3.4.4. Applications of Oscillators

Oscillators play a crucial role in various electronic circuits and systems: Signal Generators

Oscillators are used in signal generators to generate signals with specific frequencies and waveforms. These signals are used in a variety of applications, such as testing, measurement, and calibration. Frequency Synthesizers

Frequency synthesizers are used to generate a range of frequencies from a single reference frequency. They are commonly used in communication systems, where multiple frequencies are required for different channels and bandwidths. Clocks

Oscillators are used in clocks to generate a steady and accurate reference frequency. This frequency is used to synchronize the operation of other circuits in the system, ensuring reliable and consistent performance.

In summary, inductors are fundamental passive components in electronic circuits, characterized by their ability to store and release energy in the form of a magnetic field. They come in various types and are used in a wide range of applications, from filters and power supplies to oscillators and noise suppression. Understanding the principles, types, and applications of inductors is essential for anyone working with electronic circuits and systems. But there are types of inductances that we don’t want in our circuits.

In summary, oscillators are fundamental components in electronic circuits, characterized by their ability to generate signals that oscillate at a specific frequency. They come in various types and are used in a wide range of applications, from signal generators and frequency synthesizers to clocks and other timing circuits.

3.4.5. Hands on Experiment: Measuring RLC circuits Oscillating frequency

The RLC circuit consists of a resistor, an inductor, and a capacitor connected in series. In this experiment, we will use a 100 ohm resistor, a 1mH inductor, and a 10 nF capacitor. We will connect the RLC circuit to the Red Pitaya board following the image:


To set up the circuit, connect the RLC circuit to the Red Pitaya board as shown in the diagram. Connect the probe IN1 to resistor and probe IN2 to the capacitor and indutor.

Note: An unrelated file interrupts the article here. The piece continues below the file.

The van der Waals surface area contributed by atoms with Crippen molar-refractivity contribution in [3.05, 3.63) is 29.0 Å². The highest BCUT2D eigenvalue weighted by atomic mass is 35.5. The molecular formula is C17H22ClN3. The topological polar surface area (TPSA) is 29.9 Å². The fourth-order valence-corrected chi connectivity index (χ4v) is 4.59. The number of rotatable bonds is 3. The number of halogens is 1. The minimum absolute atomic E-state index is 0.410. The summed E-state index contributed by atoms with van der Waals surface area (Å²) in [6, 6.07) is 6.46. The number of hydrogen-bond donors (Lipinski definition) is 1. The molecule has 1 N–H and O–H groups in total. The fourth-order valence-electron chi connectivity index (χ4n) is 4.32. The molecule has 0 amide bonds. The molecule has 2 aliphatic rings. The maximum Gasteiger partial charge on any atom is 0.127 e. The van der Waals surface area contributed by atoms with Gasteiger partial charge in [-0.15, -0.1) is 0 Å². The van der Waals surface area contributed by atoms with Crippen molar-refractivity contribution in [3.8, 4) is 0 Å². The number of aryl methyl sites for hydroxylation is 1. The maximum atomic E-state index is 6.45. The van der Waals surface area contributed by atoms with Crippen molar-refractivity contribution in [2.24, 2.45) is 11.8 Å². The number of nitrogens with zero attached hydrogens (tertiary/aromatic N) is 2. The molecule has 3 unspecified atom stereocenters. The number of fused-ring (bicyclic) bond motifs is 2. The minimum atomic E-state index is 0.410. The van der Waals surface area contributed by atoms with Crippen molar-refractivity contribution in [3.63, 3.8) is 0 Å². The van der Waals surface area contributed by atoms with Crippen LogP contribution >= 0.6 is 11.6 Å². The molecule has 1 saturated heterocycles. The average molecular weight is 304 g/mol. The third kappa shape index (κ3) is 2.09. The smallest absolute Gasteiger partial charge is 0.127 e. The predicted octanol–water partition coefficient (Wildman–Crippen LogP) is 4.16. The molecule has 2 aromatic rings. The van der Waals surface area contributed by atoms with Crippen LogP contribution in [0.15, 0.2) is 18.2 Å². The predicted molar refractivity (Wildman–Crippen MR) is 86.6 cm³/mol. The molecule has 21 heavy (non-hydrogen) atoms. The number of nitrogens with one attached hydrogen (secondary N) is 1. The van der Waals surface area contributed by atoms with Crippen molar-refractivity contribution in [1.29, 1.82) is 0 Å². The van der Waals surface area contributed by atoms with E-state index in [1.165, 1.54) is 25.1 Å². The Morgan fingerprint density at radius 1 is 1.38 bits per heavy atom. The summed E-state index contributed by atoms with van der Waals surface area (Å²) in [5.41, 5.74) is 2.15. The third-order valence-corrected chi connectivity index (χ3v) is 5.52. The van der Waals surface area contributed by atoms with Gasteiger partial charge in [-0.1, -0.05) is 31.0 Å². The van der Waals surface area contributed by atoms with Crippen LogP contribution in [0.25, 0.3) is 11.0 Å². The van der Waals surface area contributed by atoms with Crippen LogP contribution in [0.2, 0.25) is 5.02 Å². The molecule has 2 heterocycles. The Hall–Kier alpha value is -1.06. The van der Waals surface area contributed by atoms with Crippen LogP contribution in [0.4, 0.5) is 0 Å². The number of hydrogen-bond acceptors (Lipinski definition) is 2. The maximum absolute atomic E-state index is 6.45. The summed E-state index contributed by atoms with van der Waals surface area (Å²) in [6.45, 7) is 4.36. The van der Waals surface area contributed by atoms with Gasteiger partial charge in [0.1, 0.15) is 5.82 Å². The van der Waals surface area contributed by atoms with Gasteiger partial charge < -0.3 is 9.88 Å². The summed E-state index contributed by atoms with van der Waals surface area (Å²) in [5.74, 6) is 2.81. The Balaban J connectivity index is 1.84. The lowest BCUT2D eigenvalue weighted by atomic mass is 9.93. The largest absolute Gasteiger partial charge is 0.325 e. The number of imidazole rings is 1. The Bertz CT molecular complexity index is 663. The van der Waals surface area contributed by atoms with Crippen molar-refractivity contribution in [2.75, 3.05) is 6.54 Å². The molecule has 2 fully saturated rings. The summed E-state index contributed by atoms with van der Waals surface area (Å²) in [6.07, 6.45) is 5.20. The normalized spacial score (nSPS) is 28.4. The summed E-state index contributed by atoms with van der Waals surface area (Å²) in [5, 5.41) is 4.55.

Hold the button to charge the circuit on 3.3V and press run. Release the button and the response should be captured. You should see an oscillating voltage, slowly decreasing:


To measure the frequency of the oscillations, use the Cursor function on the Oscilloscope app, which displays the X,Y (time and voltage) value of the desired point. Measure the time interval for one complete cycle of the oscillation, from peak to peak.


The frequency of the oscillation can then be calculated using the formula:

\[f = \frac{1}{T}\]

where f is the frequency in hertz (Hz), and T is the time interval for one complete cycle of the oscillation in seconds.

The results of the experiment for the RLC circuit are as follows:

Measured time interval for one complete cycle of the oscillation (T) = 0.0000218 seconds

Frequency (f) = 45.8 kHz

We can confrim our measurements using the values of elements, and calculate the resonant frequency of the RLC circuit using the formula:

\[f_{resonant} = \frac{1}{2 \pi \sqrt{LC}}\]

where L is the inductance in henries, and C is the capacitance in farads.

The calculated resonant frequency of the RLC circuit is:

\[f_{resonant} = \frac{1}{2 \pi \sqrt{(1 \times 10^{-3}) \times (10 \times 10^{-9})}} = 50.329 kHz\]

The measured frequency of the oscillation is close to the calculated resonant frequency, which indicates that the RLC circuit is operating as expected, and the error we got came from the tolerances of the elements. Conclusion

In this experiment, we used the Red Pitaya to measure the frequency of an oscillating signal generated by an RLC circuit. We demonstrated how the oscilloscope application and frequency measurement tool in the Red Pitaya web interface can be used to measure the frequency of a signal. The Red Pitaya is a versatile and affordable instrument that can be used for a wide range of measurements, including frequency measurement.

Written by Andraž Pirc

This teaching material was created by Red Pitaya & Zavod 404 in the scope of the Smart4All innovation project.